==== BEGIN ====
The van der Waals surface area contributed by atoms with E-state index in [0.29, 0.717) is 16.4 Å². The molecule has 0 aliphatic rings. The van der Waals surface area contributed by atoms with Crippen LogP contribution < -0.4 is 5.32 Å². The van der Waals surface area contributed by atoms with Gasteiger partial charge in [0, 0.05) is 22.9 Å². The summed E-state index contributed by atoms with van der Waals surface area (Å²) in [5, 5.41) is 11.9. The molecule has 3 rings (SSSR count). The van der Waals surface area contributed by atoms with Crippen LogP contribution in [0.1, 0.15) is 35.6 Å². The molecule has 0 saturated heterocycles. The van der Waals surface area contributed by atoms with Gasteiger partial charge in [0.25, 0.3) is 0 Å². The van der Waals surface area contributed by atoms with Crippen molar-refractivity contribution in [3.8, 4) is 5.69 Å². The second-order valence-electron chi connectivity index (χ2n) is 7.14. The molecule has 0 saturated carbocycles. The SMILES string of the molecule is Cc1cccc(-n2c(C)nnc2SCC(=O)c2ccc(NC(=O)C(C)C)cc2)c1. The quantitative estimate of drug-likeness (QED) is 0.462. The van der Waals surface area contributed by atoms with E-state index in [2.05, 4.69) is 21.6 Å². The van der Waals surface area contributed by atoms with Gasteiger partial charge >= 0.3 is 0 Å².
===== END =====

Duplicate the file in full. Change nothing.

The van der Waals surface area contributed by atoms with E-state index in [0.29, 0.717) is 16.4 Å². The molecule has 0 aliphatic rings. The van der Waals surface area contributed by atoms with Crippen LogP contribution < -0.4 is 5.32 Å². The van der Waals surface area contributed by atoms with Gasteiger partial charge in [0, 0.05) is 22.9 Å². The summed E-state index contributed by atoms with van der Waals surface area (Å²) in [5, 5.41) is 11.9. The molecule has 3 rings (SSSR count). The van der Waals surface area contributed by atoms with Crippen LogP contribution in [0.1, 0.15) is 35.6 Å². The molecule has 0 saturated heterocycles. The van der Waals surface area contributed by atoms with Gasteiger partial charge in [0.25, 0.3) is 0 Å². The van der Waals surface area contributed by atoms with Crippen molar-refractivity contribution in [3.8, 4) is 5.69 Å². The second-order valence-electron chi connectivity index (χ2n) is 7.14. The molecule has 0 saturated carbocycles. The SMILES string of the molecule is Cc1cccc(-n2c(C)nnc2SCC(=O)c2ccc(NC(=O)C(C)C)cc2)c1. The quantitative estimate of drug-likeness (QED) is 0.462. The van der Waals surface area contributed by atoms with E-state index in [2.05, 4.69) is 21.6 Å². The van der Waals surface area contributed by atoms with Gasteiger partial charge >= 0.3 is 0 Å².